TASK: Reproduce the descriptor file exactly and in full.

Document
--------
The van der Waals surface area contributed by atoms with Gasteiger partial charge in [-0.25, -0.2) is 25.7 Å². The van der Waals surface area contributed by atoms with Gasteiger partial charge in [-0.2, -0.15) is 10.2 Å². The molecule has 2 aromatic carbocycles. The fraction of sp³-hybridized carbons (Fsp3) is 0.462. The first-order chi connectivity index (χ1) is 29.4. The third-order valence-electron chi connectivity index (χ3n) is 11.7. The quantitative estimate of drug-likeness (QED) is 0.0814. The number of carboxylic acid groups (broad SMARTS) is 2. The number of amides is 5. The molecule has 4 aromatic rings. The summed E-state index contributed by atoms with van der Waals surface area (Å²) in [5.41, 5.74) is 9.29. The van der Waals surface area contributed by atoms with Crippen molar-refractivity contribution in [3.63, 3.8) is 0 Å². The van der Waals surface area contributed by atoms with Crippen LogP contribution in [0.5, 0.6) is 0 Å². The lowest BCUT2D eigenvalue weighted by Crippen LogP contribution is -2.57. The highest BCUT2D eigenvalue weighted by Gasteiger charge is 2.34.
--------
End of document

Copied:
The van der Waals surface area contributed by atoms with Gasteiger partial charge in [-0.25, -0.2) is 25.7 Å². The van der Waals surface area contributed by atoms with Gasteiger partial charge in [-0.2, -0.15) is 10.2 Å². The molecule has 2 aromatic carbocycles. The fraction of sp³-hybridized carbons (Fsp3) is 0.462. The first-order chi connectivity index (χ1) is 29.4. The third-order valence-electron chi connectivity index (χ3n) is 11.7. The quantitative estimate of drug-likeness (QED) is 0.0814. The number of carboxylic acid groups (broad SMARTS) is 2. The number of amides is 5. The molecule has 4 aromatic rings. The summed E-state index contributed by atoms with van der Waals surface area (Å²) in [5.41, 5.74) is 9.29. The van der Waals surface area contributed by atoms with Crippen molar-refractivity contribution in [3.63, 3.8) is 0 Å². The van der Waals surface area contributed by atoms with Crippen LogP contribution in [0.5, 0.6) is 0 Å². The lowest BCUT2D eigenvalue weighted by Crippen LogP contribution is -2.57. The highest BCUT2D eigenvalue weighted by Gasteiger charge is 2.34.